For years, residents living in a low-income neighborhood between downtown Los Angeles and the University of Southern California (USC) didn’t get much satisfaction when they complained of headaches, nosebleeds, sore throats and odd smells after five dormant oil wells were reanimated using a controversial drilling process called acidization.
Their complaints got a little more traction last month when officers of the U.S. Environmental Protection Agency (EPA) suffered the same symptoms after touring the area, and Senator Barbara Boxer (D-California) asked that drilling operations be suspended.
EPA regional administrator Jared Blumenfeld told the Los Angeles Times his group suffered “severe” reactions to their walking tour that lasted for hours. “I've been to oil and gas production facilities throughout the region, but I've never had an experience like that before,” Blumenfeld said.
Last Friday, Boxer called for suspension of operations at the oil field pending an investigation by the EPA. The property is owned by the Roman Catholic Archdiocese of Los Angeles and leased to operattor Allenco Energy Co. Boxer told the Times that EPA investigators told her that they found a “shoddy” operation with oil on the ground and jerry-rigged wooden supports for pipes.
Allenco shut down the wells in 1999 after a years of service when market prices and oil dissipation made it unprofitable to continue, according to the U.S. Department of Energy. But technology advances, including hydraulic fracturing (fracking) and acidization, made the site profitable again. Production increased 400% between 2009 and 2010, according to the state.
That was about the same time neighborhood complaints skyrocketed. The South Coast Air Quality Management District (AQMD) received 251 complaints over a three-year period and issued 15 citations to Allenco for various violations. But the official word was that no major problems were detected at the site.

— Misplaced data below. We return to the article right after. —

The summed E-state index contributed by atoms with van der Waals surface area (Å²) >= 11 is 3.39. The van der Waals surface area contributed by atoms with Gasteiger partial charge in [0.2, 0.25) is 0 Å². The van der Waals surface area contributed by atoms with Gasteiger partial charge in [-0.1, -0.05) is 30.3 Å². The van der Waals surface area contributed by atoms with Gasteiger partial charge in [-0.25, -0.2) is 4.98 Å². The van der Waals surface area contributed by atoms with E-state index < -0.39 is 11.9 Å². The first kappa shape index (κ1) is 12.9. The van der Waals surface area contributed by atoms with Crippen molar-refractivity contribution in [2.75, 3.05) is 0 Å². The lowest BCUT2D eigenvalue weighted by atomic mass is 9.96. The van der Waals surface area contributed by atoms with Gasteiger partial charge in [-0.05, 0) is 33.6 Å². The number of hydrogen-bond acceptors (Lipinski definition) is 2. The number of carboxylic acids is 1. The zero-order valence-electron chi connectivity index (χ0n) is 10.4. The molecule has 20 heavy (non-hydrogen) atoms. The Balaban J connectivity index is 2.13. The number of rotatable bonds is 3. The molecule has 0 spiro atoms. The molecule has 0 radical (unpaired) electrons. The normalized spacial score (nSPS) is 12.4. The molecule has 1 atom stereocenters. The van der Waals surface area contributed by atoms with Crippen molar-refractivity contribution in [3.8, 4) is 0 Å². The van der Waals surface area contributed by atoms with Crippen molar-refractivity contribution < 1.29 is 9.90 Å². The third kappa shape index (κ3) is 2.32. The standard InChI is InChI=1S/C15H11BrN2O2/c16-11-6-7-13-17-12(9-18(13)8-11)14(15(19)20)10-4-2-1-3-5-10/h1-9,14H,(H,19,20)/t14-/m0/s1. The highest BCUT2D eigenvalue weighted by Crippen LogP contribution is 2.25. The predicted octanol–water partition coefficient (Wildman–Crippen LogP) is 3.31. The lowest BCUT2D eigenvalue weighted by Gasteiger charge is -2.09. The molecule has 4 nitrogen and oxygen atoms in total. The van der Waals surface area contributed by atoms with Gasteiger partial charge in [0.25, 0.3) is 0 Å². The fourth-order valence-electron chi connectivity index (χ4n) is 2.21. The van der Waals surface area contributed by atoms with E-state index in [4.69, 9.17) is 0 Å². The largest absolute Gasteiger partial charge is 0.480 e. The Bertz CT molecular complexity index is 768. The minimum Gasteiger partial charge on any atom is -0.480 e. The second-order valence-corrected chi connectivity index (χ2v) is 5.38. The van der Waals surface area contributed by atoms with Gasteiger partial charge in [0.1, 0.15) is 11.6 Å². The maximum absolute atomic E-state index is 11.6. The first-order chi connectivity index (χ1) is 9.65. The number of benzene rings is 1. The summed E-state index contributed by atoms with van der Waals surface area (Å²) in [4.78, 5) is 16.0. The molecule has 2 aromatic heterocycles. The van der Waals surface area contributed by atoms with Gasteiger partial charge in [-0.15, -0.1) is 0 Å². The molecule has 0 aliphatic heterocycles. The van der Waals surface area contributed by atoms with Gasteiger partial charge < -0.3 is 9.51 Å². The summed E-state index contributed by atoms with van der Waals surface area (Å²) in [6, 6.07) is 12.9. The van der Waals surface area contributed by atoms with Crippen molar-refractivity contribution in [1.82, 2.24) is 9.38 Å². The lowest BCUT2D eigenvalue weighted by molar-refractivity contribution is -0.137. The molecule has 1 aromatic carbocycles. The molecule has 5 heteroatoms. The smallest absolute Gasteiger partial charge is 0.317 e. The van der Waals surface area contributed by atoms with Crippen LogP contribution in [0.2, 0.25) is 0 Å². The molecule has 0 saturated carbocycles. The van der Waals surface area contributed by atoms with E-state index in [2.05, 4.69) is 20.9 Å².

The drillers use a combination of “chemically modified hydrochloric acid” and phosphoric acid. The Energy Department seems a little uncertain (pdf) about what happens next. “The phosphoric acid in this formulation apparently reacts with aluminum in clays and feldspars to form a temporary protective film, which then allows a deeper penetration and more effective treatment.”
A department profile of Allenco’s project has only good things to say about “acid stimulation” in its Benefits/Impacts section, but the process has its critics. Although fracking has received most of the public attention, rock melting acid jobs are just as unmonitored and unregulated, and potentially more dangerous.
The AQMD gave the site a clean bill of health when it investigated complaints in 2011 and again more recently. EPA officials told the Times the symptoms described were consistent with exposure to hydrogen sulfide, the colorless flammable gas that occurs naturally in oil.
A Times reporter noted a sign inside the drilling compound a few months ago that read, “Danger: H2S. Poisonous Gas.” H2S is hydrogen sulfide. There was no similar sign outside the walls.